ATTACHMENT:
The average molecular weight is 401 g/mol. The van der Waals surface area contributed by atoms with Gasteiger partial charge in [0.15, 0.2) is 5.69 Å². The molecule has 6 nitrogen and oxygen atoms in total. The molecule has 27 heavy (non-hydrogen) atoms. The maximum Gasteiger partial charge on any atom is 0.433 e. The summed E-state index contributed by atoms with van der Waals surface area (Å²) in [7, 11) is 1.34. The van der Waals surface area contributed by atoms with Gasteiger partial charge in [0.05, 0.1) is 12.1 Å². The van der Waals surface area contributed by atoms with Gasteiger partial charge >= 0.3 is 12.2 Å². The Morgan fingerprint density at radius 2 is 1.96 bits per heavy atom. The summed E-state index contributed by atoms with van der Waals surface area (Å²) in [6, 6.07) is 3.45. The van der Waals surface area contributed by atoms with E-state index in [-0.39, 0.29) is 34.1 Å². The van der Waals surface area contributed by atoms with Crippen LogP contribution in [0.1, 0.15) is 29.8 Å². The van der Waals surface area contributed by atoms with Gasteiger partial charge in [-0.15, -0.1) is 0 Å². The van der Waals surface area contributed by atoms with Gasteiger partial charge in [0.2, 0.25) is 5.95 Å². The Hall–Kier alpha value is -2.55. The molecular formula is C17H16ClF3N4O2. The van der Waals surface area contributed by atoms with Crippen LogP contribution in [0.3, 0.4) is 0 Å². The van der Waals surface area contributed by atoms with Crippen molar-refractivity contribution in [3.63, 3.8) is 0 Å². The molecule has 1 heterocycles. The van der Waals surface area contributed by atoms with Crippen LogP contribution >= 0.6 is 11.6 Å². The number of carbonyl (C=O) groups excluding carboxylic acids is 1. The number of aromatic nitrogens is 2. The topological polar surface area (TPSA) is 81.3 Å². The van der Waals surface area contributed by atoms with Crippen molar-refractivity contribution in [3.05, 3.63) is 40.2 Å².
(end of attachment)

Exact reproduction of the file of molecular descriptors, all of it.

The average molecular weight is 401 g/mol. The van der Waals surface area contributed by atoms with Gasteiger partial charge in [0.15, 0.2) is 5.69 Å². The molecule has 6 nitrogen and oxygen atoms in total. The molecule has 27 heavy (non-hydrogen) atoms. The maximum Gasteiger partial charge on any atom is 0.433 e. The summed E-state index contributed by atoms with van der Waals surface area (Å²) in [7, 11) is 1.34. The van der Waals surface area contributed by atoms with Gasteiger partial charge in [0.05, 0.1) is 12.1 Å². The van der Waals surface area contributed by atoms with Gasteiger partial charge >= 0.3 is 12.2 Å². The Morgan fingerprint density at radius 2 is 1.96 bits per heavy atom. The summed E-state index contributed by atoms with van der Waals surface area (Å²) in [6, 6.07) is 3.45. The van der Waals surface area contributed by atoms with E-state index in [-0.39, 0.29) is 34.1 Å². The van der Waals surface area contributed by atoms with Crippen LogP contribution in [0.1, 0.15) is 29.8 Å². The van der Waals surface area contributed by atoms with Gasteiger partial charge in [-0.15, -0.1) is 0 Å². The van der Waals surface area contributed by atoms with Gasteiger partial charge in [0.2, 0.25) is 5.95 Å². The Hall–Kier alpha value is -2.55. The molecular formula is C17H16ClF3N4O2. The van der Waals surface area contributed by atoms with Crippen LogP contribution in [0.3, 0.4) is 0 Å². The van der Waals surface area contributed by atoms with Crippen molar-refractivity contribution in [3.63, 3.8) is 0 Å². The molecule has 1 heterocycles. The van der Waals surface area contributed by atoms with Crippen LogP contribution >= 0.6 is 11.6 Å². The number of carbonyl (C=O) groups excluding carboxylic acids is 1. The number of aromatic nitrogens is 2. The topological polar surface area (TPSA) is 81.3 Å². The van der Waals surface area contributed by atoms with Crippen molar-refractivity contribution in [3.05, 3.63) is 40.2 Å².